A lost train whistle wan and muffled
In the loft night taste of water
Morning light on milky flesh
Turgid itch ghost hand
Sad as the death of monkeys
Thy father a falling star
Crystal bone into thin air
Dispersal and emptiness. ‘
Originally published as William S. Burroughs, “Fear and the Monkey,” Pearl 6 (Odense, Denmark: Fall/Winter 1978). Collected in The Burroughs File, City Lights, 1984. Republished by RealityStudio in August 2010.
Poetry hardly excites a rock n roll crowd, but I was going for mood. Time to bring out the band.
“Can’t get much more serious than poetry,” I joked. “Y’all ready fer some rock n roll? Let me introduce to you, the one and only Billy Shears. Oops, wrong band. We’re the Beat, Nina Bernstein on bass, ready to rock her father Leonard; Julian Lennon, lead guitarist, His dad, John, second lead guitar, Ringo Starr, on drums, and I’m just Tim, doing rhythm. You expect some Beatles, so here we go. For all those who have found a home at Jace’s Place, here’s a song John wrote for Jules when he felt he had been abandoned, ‘Hey Jules.’”
As we planned, I took the Paul role and sang the lyrics, while John and Julian traded licks on lead guitar. Once the chorus started, Julian started to slump under the emotion. Nina immediately came over and sang the ‘dah dah da dah’s’ with him, holding him on one side, while John held him the other side. The Baptist kids had been on their feet right from the start of the song, waving their arms in the air, hoping God was really watching. The song does go on for a long time. I knew to stop before Julian was a complete mess.
“Well, Julian knows he’s safe now. We want Jace’s Place to be a safe place for anyone, regardless of their parents, famous or not. So it’s time to party,” I screamed. “’Twist and Shout.’ John and Julian took the mic and sang the lyrics together.
The kids moved into the aisle and were doing their version of the Twist, the girls shaking it as the boys rotated themselves. We did a string of dance songs, ending with the Joe Cocker song that the Beatles had taken as their own, ‘A Little Help from My Friends.’ Ringo and I exchanged places as he sang with John, while I maintained a simple, steady beat on drums. We encouraged everyone to sing along, even if they ‘sang out of key.’
It was the song we ended with the last time. John ran over to where Yoko was sitting, bringing her to her feet and bowing to the audience. Julian was having none of it.
“But Da, we have a final song to do,” motioning him to come back to the band. Yoko looked confused, until Julian motioned for her to come up, too.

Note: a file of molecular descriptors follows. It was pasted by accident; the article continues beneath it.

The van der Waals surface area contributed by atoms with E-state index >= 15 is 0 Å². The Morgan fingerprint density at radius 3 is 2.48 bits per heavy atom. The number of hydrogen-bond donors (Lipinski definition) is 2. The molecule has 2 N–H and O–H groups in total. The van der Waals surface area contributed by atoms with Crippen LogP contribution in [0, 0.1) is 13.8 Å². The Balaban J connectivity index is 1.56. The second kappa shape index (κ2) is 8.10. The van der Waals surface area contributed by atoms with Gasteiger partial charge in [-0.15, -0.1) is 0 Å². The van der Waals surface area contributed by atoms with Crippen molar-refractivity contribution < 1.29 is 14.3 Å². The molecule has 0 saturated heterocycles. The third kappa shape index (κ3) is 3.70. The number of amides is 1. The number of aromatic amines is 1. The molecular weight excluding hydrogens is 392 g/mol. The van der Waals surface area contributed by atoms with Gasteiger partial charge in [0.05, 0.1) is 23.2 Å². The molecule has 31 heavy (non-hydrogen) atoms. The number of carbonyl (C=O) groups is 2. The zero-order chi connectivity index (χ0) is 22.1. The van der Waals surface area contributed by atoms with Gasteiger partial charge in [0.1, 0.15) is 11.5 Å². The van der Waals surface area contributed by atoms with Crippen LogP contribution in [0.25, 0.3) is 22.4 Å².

“What song are you talking about, son,” John pretended he was in the dark.
Julian played the leads to ‘Oh, Yoko,” singing to the Dragon Lady. John acted surprised but quickly joined him on the upbeat intro.
Not everyone understood the family dynamic. I picked up my guitar and Ringo went back to the drums after I whispered, ‘Gimme Shelter.’ He laughed that we were ending with their arch rivals, the Stones. I stepped up to the mic.
“Okay, not everyone can solve their family issues. That’s why there’s Jace’s Place, to keep the kids safe.
‘Oh, a storm is threatening
My very life today
If I don’t get some shelter
Oh yeah, I’m gonna fade away
War, children, it’s just a shot away
It’s just a shot away
War, children, it’s just a shot away
It’s just a shot away
Songwriters: KEITH RICHARDS, MICK JAGGER
© Abkco Music, Inc.
“That’s it folks. Thanks to Cardinal Cooke and all his assistants, not only for this concert, but for all the kids who now have a place off the mean streets.”
Father Frank and Cardinal Cooke greeted everyone as they left. I was observing my handiwork at the top of the steps. I was stunned to see my ex-boss Marty Scorsese approach me. I was at a loss for words.
“I thought you never wanted to see me again. The movie isn’t terrible”
“Yeah, well, my fate is in the hands of the studios, while you keep redeeming yourself. Now, the Beatles? I shoulda done a movie about them, not your teenage cover band.”
“I totally agree.”
“I see my underage interns are doing well.”
“Julian needed something to break the ice with his dad. Nina remains the chosen one.”
“What are we doing about my Jace movie?”
“Andy’s lined up the LA County Museum to sponsor a tour of his portraits. Can we hope that you’ll include our movie?”
“It’s my movie. Whether you understand that seems irrelevant. I’ll get together with Warhol and re-edit the original. Teenage faggots are not a selling point. You may not like what I do to clean it up.”